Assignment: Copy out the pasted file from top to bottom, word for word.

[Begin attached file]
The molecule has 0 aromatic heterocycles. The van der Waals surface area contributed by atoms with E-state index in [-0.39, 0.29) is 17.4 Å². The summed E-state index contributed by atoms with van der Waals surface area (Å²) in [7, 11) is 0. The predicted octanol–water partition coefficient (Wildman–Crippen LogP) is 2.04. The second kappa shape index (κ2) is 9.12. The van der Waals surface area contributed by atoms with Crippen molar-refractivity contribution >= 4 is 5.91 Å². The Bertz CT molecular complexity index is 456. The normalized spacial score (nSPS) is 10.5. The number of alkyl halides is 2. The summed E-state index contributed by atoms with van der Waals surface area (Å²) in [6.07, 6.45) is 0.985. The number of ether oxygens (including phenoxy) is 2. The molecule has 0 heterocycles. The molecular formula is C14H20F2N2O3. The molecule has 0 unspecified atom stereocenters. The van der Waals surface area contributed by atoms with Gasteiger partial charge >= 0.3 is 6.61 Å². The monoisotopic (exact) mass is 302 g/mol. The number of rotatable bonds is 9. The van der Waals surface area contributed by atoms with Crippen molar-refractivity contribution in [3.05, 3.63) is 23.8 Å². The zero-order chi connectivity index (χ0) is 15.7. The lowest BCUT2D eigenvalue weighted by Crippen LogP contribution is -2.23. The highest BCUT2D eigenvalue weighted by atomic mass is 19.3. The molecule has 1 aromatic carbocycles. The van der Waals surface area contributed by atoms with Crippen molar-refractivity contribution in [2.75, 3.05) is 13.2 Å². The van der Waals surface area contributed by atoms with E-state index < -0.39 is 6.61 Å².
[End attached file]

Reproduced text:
The molecule has 0 aromatic heterocycles. The van der Waals surface area contributed by atoms with E-state index in [-0.39, 0.29) is 17.4 Å². The summed E-state index contributed by atoms with van der Waals surface area (Å²) in [7, 11) is 0. The predicted octanol–water partition coefficient (Wildman–Crippen LogP) is 2.04. The second kappa shape index (κ2) is 9.12. The van der Waals surface area contributed by atoms with Crippen molar-refractivity contribution >= 4 is 5.91 Å². The Bertz CT molecular complexity index is 456. The normalized spacial score (nSPS) is 10.5. The number of alkyl halides is 2. The summed E-state index contributed by atoms with van der Waals surface area (Å²) in [6.07, 6.45) is 0.985. The number of ether oxygens (including phenoxy) is 2. The molecule has 0 heterocycles. The molecular formula is C14H20F2N2O3. The molecule has 0 unspecified atom stereocenters. The van der Waals surface area contributed by atoms with Gasteiger partial charge >= 0.3 is 6.61 Å². The monoisotopic (exact) mass is 302 g/mol. The number of rotatable bonds is 9. The van der Waals surface area contributed by atoms with Crippen molar-refractivity contribution in [3.05, 3.63) is 23.8 Å². The zero-order chi connectivity index (χ0) is 15.7. The lowest BCUT2D eigenvalue weighted by Crippen LogP contribution is -2.23. The highest BCUT2D eigenvalue weighted by atomic mass is 19.3. The molecule has 1 aromatic carbocycles. The van der Waals surface area contributed by atoms with Crippen molar-refractivity contribution in [2.75, 3.05) is 13.2 Å². The van der Waals surface area contributed by atoms with E-state index < -0.39 is 6.61 Å².